The legal minimum age at which tobacco can be bought in England, Scotland and Wales has gone up from 16 to 18.
The move is designed to cut teenage smoking rates
The government hopes the move will reduce the number of young people who smoke and make it easier for retailers to spot under-age smokers.
Earlier this year it launched a website and advertising campaign aimed at teenagers to highlight the change, which came into force on Monday.
The move follows the banning of smoking in public places in the three nations.
About 9% of 11 to 15-year-olds smoke, and ministers hope the move will reduce this figure.
Ministers believe that bringing the age for the purchase of tobacco into line with that of alcohol will reinforce the dangers of smoking to young people.
It will also bring England, Scotland and Wales into line with Canada, Australia, New Zealand and the US.
Research has suggested that only a quarter of children aged under 16 who tried to buy tobacco found it difficult to do so.
Retailers that stock tobacco will have a legal obligation not to sell to under 18s and will risk prosecution and a fine of up to £2,500 if they do so.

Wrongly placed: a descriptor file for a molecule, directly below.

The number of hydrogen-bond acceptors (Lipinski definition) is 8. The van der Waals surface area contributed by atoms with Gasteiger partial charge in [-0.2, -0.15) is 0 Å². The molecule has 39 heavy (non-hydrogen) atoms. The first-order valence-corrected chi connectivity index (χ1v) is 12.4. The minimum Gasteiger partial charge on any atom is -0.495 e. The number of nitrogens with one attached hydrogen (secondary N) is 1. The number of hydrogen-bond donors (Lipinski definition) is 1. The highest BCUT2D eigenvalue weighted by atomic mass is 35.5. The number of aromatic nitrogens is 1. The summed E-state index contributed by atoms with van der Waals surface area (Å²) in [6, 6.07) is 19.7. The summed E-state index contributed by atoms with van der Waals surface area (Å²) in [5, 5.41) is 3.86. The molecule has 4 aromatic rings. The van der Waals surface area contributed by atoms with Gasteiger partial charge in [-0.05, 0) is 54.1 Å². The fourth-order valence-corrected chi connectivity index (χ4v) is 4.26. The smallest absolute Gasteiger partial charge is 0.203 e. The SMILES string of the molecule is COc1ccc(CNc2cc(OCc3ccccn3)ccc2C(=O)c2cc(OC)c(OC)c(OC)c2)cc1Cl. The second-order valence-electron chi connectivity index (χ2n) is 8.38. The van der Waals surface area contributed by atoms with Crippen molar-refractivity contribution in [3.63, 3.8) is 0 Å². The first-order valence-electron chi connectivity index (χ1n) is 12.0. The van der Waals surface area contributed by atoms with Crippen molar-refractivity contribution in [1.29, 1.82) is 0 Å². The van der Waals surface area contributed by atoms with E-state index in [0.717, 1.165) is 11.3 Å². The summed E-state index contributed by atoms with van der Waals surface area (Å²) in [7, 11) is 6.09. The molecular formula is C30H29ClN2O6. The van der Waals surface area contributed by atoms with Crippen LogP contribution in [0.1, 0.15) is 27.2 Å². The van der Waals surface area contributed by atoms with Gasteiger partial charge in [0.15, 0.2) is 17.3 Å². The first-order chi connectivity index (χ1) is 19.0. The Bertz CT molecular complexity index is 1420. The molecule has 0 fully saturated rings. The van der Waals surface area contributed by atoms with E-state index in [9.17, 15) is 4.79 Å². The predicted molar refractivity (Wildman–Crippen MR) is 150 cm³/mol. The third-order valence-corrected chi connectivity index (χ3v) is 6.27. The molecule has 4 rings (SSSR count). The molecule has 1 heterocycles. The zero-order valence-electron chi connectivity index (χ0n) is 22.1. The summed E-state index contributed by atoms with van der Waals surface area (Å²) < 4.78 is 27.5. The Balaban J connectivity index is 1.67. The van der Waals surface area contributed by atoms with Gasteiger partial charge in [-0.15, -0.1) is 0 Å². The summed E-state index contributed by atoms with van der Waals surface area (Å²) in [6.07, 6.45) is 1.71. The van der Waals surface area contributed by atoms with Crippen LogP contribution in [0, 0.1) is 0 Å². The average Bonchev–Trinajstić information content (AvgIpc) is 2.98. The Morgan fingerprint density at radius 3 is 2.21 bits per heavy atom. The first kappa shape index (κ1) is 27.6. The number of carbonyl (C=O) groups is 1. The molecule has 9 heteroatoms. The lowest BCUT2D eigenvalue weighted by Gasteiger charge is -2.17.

But the government's advertising campaign has been criticised as "woefully inadequate" by the Association of Convenience Stores, which represents about 33,000 local shops.
Its chief executive James Lowman said: "Awareness appears to be worryingly low - research shows that one in five 16 to 18-year-olds are not aware of this change.
"The risk that low awareness presents is that people will blame the retailer for refusing to sell them a product they were previously able to buy."
The move to raise the legal age for purchasing tobacco has been welcomed by the campaign group Ash.
Amanda Sandford, Ash's research manager, said proper enforcement was key to its success.
"It is imperative that retailers fully comply with the law and that enforcement officers make frequent checks on premises selling tobacco," she said.
Simon Clark, director of the smokers' lobby group Forest, said measures to discourage children from smoking were welcome, but felt ministers were guilty of sending out mixed messages.
"You're considered old enough to have sex at 16, drive a car and join the army at 17, but the Government doesn't want you to smoke until you're 18," he said.
A spokeswoman for the Department of Health said: "We ran a very targeted age of sale awareness campaign, aimed at the primary audience of retailers and 16 to 17-year-old smokers, who represent approximately 0.5% of the population.
"It is important that we spend taxpayers' money wisely on targeting the key audiences on this issue.
"The age of sale legislation shows our commitment to continue to drive down smoking rates in the UK as smoking remains the number one cause of ill health and early death."